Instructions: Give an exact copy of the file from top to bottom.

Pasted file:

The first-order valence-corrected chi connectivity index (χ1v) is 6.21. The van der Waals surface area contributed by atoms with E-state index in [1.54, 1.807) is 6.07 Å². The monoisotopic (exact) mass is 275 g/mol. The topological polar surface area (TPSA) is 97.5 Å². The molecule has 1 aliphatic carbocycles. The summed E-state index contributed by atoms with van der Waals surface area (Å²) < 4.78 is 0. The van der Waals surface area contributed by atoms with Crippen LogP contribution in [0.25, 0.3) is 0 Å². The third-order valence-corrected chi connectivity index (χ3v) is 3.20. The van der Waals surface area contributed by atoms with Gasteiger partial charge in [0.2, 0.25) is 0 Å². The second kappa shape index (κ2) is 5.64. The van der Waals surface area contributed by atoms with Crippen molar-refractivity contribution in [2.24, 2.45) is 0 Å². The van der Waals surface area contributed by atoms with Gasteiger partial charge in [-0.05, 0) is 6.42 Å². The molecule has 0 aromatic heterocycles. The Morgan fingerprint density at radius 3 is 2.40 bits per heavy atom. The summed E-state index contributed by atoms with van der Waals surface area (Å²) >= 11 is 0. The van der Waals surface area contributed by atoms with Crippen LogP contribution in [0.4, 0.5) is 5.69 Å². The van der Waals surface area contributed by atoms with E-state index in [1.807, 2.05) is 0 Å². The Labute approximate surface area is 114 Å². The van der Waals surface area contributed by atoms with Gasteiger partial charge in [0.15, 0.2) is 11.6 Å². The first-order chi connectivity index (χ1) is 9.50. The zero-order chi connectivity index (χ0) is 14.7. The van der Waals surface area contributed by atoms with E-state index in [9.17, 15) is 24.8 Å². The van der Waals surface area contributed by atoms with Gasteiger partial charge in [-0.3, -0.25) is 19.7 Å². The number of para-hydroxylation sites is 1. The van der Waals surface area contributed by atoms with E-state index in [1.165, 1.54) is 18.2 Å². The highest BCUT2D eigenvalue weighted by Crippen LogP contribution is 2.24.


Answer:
The first-order valence-corrected chi connectivity index (χ1v) is 6.21. The van der Waals surface area contributed by atoms with E-state index in [1.54, 1.807) is 6.07 Å². The monoisotopic (exact) mass is 275 g/mol. The topological polar surface area (TPSA) is 97.5 Å². The molecule has 1 aliphatic carbocycles. The summed E-state index contributed by atoms with van der Waals surface area (Å²) < 4.78 is 0. The van der Waals surface area contributed by atoms with Crippen LogP contribution in [0.25, 0.3) is 0 Å². The third-order valence-corrected chi connectivity index (χ3v) is 3.20. The van der Waals surface area contributed by atoms with Gasteiger partial charge in [0.2, 0.25) is 0 Å². The second kappa shape index (κ2) is 5.64. The van der Waals surface area contributed by atoms with Crippen molar-refractivity contribution in [2.24, 2.45) is 0 Å². The van der Waals surface area contributed by atoms with Gasteiger partial charge in [-0.05, 0) is 6.42 Å². The molecule has 0 aromatic heterocycles. The Morgan fingerprint density at radius 3 is 2.40 bits per heavy atom. The summed E-state index contributed by atoms with van der Waals surface area (Å²) >= 11 is 0. The van der Waals surface area contributed by atoms with Crippen LogP contribution in [0.4, 0.5) is 5.69 Å². The van der Waals surface area contributed by atoms with E-state index in [1.807, 2.05) is 0 Å². The Labute approximate surface area is 114 Å². The van der Waals surface area contributed by atoms with Gasteiger partial charge in [0.15, 0.2) is 11.6 Å². The first-order chi connectivity index (χ1) is 9.50. The zero-order chi connectivity index (χ0) is 14.7. The van der Waals surface area contributed by atoms with E-state index in [9.17, 15) is 24.8 Å². The van der Waals surface area contributed by atoms with Gasteiger partial charge in [-0.3, -0.25) is 19.7 Å². The number of para-hydroxylation sites is 1. The van der Waals surface area contributed by atoms with E-state index in [1.165, 1.54) is 18.2 Å². The highest BCUT2D eigenvalue weighted by Crippen LogP contribution is 2.24.